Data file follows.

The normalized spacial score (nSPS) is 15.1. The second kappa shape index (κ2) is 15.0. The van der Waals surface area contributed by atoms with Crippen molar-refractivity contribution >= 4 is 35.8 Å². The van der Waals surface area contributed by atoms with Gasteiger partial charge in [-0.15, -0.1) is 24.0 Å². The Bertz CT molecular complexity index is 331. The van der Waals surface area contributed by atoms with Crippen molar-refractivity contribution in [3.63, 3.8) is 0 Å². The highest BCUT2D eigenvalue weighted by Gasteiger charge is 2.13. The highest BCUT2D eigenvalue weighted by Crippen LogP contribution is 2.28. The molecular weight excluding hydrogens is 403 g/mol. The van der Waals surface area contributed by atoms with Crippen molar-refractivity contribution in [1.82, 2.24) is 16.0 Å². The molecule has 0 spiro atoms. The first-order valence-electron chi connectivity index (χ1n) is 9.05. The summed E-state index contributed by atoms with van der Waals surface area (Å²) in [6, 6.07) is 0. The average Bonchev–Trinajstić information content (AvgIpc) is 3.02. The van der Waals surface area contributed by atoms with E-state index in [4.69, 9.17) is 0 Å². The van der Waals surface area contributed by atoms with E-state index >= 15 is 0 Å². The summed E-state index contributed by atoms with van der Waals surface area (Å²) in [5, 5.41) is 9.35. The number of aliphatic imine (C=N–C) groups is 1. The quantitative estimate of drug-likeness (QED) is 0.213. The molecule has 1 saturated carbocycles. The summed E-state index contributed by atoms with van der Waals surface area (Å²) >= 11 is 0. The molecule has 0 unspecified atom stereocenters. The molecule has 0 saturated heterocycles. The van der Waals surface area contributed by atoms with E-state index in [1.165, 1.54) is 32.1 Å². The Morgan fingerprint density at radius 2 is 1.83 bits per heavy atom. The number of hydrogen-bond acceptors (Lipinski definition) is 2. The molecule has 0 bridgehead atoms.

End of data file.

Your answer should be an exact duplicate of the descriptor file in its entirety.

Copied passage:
The normalized spacial score (nSPS) is 15.1. The second kappa shape index (κ2) is 15.0. The van der Waals surface area contributed by atoms with Crippen molar-refractivity contribution >= 4 is 35.8 Å². The van der Waals surface area contributed by atoms with Gasteiger partial charge in [-0.15, -0.1) is 24.0 Å². The Bertz CT molecular complexity index is 331. The van der Waals surface area contributed by atoms with Crippen molar-refractivity contribution in [3.63, 3.8) is 0 Å². The highest BCUT2D eigenvalue weighted by Gasteiger charge is 2.13. The highest BCUT2D eigenvalue weighted by Crippen LogP contribution is 2.28. The molecular weight excluding hydrogens is 403 g/mol. The van der Waals surface area contributed by atoms with Crippen molar-refractivity contribution in [1.82, 2.24) is 16.0 Å². The molecule has 0 spiro atoms. The first-order valence-electron chi connectivity index (χ1n) is 9.05. The summed E-state index contributed by atoms with van der Waals surface area (Å²) in [6, 6.07) is 0. The average Bonchev–Trinajstić information content (AvgIpc) is 3.02. The van der Waals surface area contributed by atoms with E-state index in [4.69, 9.17) is 0 Å². The van der Waals surface area contributed by atoms with E-state index >= 15 is 0 Å². The summed E-state index contributed by atoms with van der Waals surface area (Å²) in [5, 5.41) is 9.35. The number of aliphatic imine (C=N–C) groups is 1. The quantitative estimate of drug-likeness (QED) is 0.213. The molecule has 1 saturated carbocycles. The summed E-state index contributed by atoms with van der Waals surface area (Å²) >= 11 is 0. The molecule has 0 unspecified atom stereocenters. The molecule has 0 saturated heterocycles. The van der Waals surface area contributed by atoms with E-state index in [1.165, 1.54) is 32.1 Å². The Morgan fingerprint density at radius 2 is 1.83 bits per heavy atom. The number of hydrogen-bond acceptors (Lipinski definition) is 2. The molecule has 0 bridgehead atoms.